state. The state is billed by and reimburses providers for services to eligible recipients. States are reimbursed 75 percent of the program’s administrative costs, and there is a 50 percent match of the state’s general fund expenditures to pay service providers. The program has no cap or ceiling. Administrators of state Medicaid programs are in continuous communication through various stakeholder advisory groups, such as the Medicaid Management Information System and associated subcommittees. This interaction fosters information exchange and the identification of best practices for program administration.

  • Federal-Aid Highway funds are administered by the California Department of Transportation. Working with local governments, the state has responsibility for identifying and prioritizing projects with a minimum horizon of three years for inclusion in a state transportation improvement program document. There is an iterative process between the state and regional planning organizations for projects in urbanized areas. Federal funds generally represent 80 percent of the project cost, although the percentage is higher for some projects, such as traffic signalization. The Federal Assistance Award Data System third-quarter report for 2000 shows nearly 800 action records (one for each project) in California. The largest was $30 million for widening a San Jose highway. All state departments of transportation belong to the American Association of State Highway and Transportation Officials. This group, collaborating through working groups and committees, influences national standards and policies and recommends positions on legislation.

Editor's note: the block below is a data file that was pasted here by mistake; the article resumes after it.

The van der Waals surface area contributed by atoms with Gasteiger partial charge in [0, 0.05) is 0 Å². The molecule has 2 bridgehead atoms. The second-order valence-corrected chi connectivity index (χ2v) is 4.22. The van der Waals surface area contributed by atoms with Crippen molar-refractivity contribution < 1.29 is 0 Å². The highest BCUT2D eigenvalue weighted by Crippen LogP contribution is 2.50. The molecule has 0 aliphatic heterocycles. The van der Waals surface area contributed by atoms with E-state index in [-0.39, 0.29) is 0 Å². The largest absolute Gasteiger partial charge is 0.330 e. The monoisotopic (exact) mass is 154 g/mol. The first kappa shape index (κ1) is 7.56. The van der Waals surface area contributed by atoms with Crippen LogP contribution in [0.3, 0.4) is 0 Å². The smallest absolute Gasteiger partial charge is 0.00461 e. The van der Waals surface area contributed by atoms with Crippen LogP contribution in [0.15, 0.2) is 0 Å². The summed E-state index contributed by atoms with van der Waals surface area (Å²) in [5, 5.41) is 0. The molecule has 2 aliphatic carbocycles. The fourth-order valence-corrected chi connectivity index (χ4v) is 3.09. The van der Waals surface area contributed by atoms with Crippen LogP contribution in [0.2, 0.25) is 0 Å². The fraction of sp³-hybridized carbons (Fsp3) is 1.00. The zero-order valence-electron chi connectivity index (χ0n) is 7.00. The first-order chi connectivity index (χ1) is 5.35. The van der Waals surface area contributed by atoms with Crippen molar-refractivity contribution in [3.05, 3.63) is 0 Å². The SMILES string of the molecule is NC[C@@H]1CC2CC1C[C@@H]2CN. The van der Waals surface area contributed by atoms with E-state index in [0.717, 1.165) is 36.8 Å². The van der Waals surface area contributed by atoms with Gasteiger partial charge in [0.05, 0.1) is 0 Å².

• Temporary Assistance for Needy Families (TANF) is provided through California Work Opportunity and Responsibility to Kids (CalWORKs). The state plan, designed to help CalWORKs recipients find employment and/or acquire job skills necessary to obtain employment, was developed in consultation with local governments and private-sector organizations and approved by the secretary of the U.S. Department of Health and Human Services. The program is supervised by the California Department of Social Services and administered by county welfare departments. The departments of social services, child support services, and health services, and the Office of Criminal Justice Planning have authority to make rules and regulations that ensure universal access and uniform eligibility criteria for the program. Other state agencies, such as the Department of Education, the Employment Development Department, and the Community Colleges Chancellor’s Office, are involved in education and employment aspects of the program.



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